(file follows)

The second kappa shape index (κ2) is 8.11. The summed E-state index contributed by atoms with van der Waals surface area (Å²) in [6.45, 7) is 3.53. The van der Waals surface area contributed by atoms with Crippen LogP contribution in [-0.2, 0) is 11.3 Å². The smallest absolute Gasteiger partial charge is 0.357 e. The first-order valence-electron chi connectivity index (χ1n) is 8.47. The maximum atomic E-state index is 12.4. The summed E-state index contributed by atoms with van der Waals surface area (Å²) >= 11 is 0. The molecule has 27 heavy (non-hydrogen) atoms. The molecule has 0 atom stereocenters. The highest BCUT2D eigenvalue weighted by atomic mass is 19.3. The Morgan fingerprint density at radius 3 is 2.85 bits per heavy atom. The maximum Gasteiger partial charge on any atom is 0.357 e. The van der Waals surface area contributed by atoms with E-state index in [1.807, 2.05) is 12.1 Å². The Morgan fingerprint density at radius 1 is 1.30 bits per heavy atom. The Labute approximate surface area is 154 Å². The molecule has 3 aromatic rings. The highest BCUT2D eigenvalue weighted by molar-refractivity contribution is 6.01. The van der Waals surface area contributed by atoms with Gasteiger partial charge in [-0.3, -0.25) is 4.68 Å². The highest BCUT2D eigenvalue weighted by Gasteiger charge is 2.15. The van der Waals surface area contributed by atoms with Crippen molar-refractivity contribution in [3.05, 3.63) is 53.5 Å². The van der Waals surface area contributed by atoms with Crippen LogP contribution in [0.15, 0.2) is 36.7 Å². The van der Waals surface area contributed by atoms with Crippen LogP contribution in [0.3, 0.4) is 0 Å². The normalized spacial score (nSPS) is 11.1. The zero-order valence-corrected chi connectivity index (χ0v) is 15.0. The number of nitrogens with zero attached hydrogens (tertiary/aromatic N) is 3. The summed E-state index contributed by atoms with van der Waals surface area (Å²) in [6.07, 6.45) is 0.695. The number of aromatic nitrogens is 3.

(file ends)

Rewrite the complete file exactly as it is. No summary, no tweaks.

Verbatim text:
The second kappa shape index (κ2) is 8.11. The summed E-state index contributed by atoms with van der Waals surface area (Å²) in [6.45, 7) is 3.53. The van der Waals surface area contributed by atoms with Crippen LogP contribution in [-0.2, 0) is 11.3 Å². The smallest absolute Gasteiger partial charge is 0.357 e. The first-order valence-electron chi connectivity index (χ1n) is 8.47. The maximum atomic E-state index is 12.4. The summed E-state index contributed by atoms with van der Waals surface area (Å²) >= 11 is 0. The molecule has 27 heavy (non-hydrogen) atoms. The molecule has 0 atom stereocenters. The highest BCUT2D eigenvalue weighted by atomic mass is 19.3. The Morgan fingerprint density at radius 3 is 2.85 bits per heavy atom. The maximum Gasteiger partial charge on any atom is 0.357 e. The van der Waals surface area contributed by atoms with E-state index in [1.807, 2.05) is 12.1 Å². The Morgan fingerprint density at radius 1 is 1.30 bits per heavy atom. The Labute approximate surface area is 154 Å². The molecule has 3 aromatic rings. The highest BCUT2D eigenvalue weighted by molar-refractivity contribution is 6.01. The van der Waals surface area contributed by atoms with Gasteiger partial charge in [-0.3, -0.25) is 4.68 Å². The highest BCUT2D eigenvalue weighted by Gasteiger charge is 2.15. The van der Waals surface area contributed by atoms with Crippen molar-refractivity contribution in [3.05, 3.63) is 53.5 Å². The van der Waals surface area contributed by atoms with Crippen LogP contribution in [0.15, 0.2) is 36.7 Å². The van der Waals surface area contributed by atoms with Crippen LogP contribution in [0.3, 0.4) is 0 Å². The normalized spacial score (nSPS) is 11.1. The zero-order valence-corrected chi connectivity index (χ0v) is 15.0. The number of nitrogens with zero attached hydrogens (tertiary/aromatic N) is 3. The summed E-state index contributed by atoms with van der Waals surface area (Å²) in [6.07, 6.45) is 0.695. The number of aromatic nitrogens is 3.